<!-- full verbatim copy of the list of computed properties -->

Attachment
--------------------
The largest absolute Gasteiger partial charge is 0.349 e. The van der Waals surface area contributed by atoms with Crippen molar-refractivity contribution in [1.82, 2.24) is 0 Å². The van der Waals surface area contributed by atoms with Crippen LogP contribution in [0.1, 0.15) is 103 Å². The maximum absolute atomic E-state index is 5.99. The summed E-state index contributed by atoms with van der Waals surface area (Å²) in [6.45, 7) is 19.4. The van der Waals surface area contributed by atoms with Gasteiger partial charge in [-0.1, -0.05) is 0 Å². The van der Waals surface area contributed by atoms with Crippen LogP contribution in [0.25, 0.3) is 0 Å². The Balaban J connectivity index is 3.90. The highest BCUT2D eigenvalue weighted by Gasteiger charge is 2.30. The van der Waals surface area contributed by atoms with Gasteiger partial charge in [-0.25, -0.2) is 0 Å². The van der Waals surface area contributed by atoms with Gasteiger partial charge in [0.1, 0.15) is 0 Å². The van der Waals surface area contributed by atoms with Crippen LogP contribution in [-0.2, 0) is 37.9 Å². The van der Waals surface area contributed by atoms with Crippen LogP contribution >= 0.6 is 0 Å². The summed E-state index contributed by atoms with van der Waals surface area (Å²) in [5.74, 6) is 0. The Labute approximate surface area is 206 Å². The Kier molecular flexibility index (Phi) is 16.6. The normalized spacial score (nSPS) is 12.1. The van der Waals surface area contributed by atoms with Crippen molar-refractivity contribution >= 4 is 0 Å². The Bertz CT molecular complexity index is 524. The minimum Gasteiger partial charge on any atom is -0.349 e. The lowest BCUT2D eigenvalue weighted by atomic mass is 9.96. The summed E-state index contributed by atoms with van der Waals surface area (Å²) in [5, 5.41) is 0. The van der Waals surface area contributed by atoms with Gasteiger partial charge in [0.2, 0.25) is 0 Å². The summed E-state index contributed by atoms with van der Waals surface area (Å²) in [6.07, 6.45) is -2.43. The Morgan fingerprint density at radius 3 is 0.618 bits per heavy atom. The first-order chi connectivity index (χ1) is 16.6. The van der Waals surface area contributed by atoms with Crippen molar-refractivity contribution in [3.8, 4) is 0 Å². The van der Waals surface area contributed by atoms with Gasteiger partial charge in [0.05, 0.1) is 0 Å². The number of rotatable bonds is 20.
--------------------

The largest absolute Gasteiger partial charge is 0.349 e. The van der Waals surface area contributed by atoms with Crippen molar-refractivity contribution in [1.82, 2.24) is 0 Å². The van der Waals surface area contributed by atoms with Crippen LogP contribution in [0.1, 0.15) is 103 Å². The maximum absolute atomic E-state index is 5.99. The summed E-state index contributed by atoms with van der Waals surface area (Å²) in [6.45, 7) is 19.4. The van der Waals surface area contributed by atoms with Gasteiger partial charge in [-0.1, -0.05) is 0 Å². The van der Waals surface area contributed by atoms with Crippen LogP contribution in [0.25, 0.3) is 0 Å². The Balaban J connectivity index is 3.90. The highest BCUT2D eigenvalue weighted by Gasteiger charge is 2.30. The van der Waals surface area contributed by atoms with Gasteiger partial charge in [-0.25, -0.2) is 0 Å². The van der Waals surface area contributed by atoms with Gasteiger partial charge in [0.1, 0.15) is 0 Å². The van der Waals surface area contributed by atoms with Crippen LogP contribution in [-0.2, 0) is 37.9 Å². The van der Waals surface area contributed by atoms with Crippen LogP contribution >= 0.6 is 0 Å². The summed E-state index contributed by atoms with van der Waals surface area (Å²) in [5.74, 6) is 0. The Labute approximate surface area is 206 Å². The Kier molecular flexibility index (Phi) is 16.6. The normalized spacial score (nSPS) is 12.1. The van der Waals surface area contributed by atoms with Crippen molar-refractivity contribution >= 4 is 0 Å². The Bertz CT molecular complexity index is 524. The minimum Gasteiger partial charge on any atom is -0.349 e. The lowest BCUT2D eigenvalue weighted by atomic mass is 9.96. The summed E-state index contributed by atoms with van der Waals surface area (Å²) in [5, 5.41) is 0. The van der Waals surface area contributed by atoms with Gasteiger partial charge in [0.2, 0.25) is 0 Å². The summed E-state index contributed by atoms with van der Waals surface area (Å²) in [6.07, 6.45) is -2.43. The Morgan fingerprint density at radius 3 is 0.618 bits per heavy atom. The first-order chi connectivity index (χ1) is 16.6. The van der Waals surface area contributed by atoms with Crippen molar-refractivity contribution in [3.8, 4) is 0 Å². The van der Waals surface area contributed by atoms with Gasteiger partial charge in [0.05, 0.1) is 0 Å². The number of rotatable bonds is 20.